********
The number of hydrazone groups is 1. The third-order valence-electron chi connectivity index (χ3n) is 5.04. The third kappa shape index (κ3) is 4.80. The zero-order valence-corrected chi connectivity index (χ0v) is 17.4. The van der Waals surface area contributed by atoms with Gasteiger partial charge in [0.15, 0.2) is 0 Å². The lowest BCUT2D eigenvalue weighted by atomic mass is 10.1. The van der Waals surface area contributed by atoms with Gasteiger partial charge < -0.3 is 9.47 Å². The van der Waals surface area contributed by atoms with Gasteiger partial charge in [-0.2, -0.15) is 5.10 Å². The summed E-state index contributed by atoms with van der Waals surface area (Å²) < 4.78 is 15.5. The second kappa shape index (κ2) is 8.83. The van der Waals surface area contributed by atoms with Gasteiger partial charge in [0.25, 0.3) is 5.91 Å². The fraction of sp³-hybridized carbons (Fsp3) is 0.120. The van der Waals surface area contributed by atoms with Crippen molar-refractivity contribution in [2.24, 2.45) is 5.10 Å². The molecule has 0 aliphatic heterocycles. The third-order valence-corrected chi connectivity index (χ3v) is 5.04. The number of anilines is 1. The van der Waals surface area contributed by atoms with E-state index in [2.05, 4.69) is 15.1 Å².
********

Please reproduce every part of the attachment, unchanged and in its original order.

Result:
The number of hydrazone groups is 1. The third-order valence-electron chi connectivity index (χ3n) is 5.04. The third kappa shape index (κ3) is 4.80. The zero-order valence-corrected chi connectivity index (χ0v) is 17.4. The van der Waals surface area contributed by atoms with Gasteiger partial charge in [0.15, 0.2) is 0 Å². The lowest BCUT2D eigenvalue weighted by atomic mass is 10.1. The van der Waals surface area contributed by atoms with Gasteiger partial charge < -0.3 is 9.47 Å². The van der Waals surface area contributed by atoms with Gasteiger partial charge in [-0.2, -0.15) is 5.10 Å². The summed E-state index contributed by atoms with van der Waals surface area (Å²) < 4.78 is 15.5. The second kappa shape index (κ2) is 8.83. The van der Waals surface area contributed by atoms with Gasteiger partial charge in [0.25, 0.3) is 5.91 Å². The fraction of sp³-hybridized carbons (Fsp3) is 0.120. The van der Waals surface area contributed by atoms with Crippen molar-refractivity contribution in [2.24, 2.45) is 5.10 Å². The molecule has 0 aliphatic heterocycles. The third-order valence-corrected chi connectivity index (χ3v) is 5.04. The number of anilines is 1. The van der Waals surface area contributed by atoms with E-state index in [2.05, 4.69) is 15.1 Å².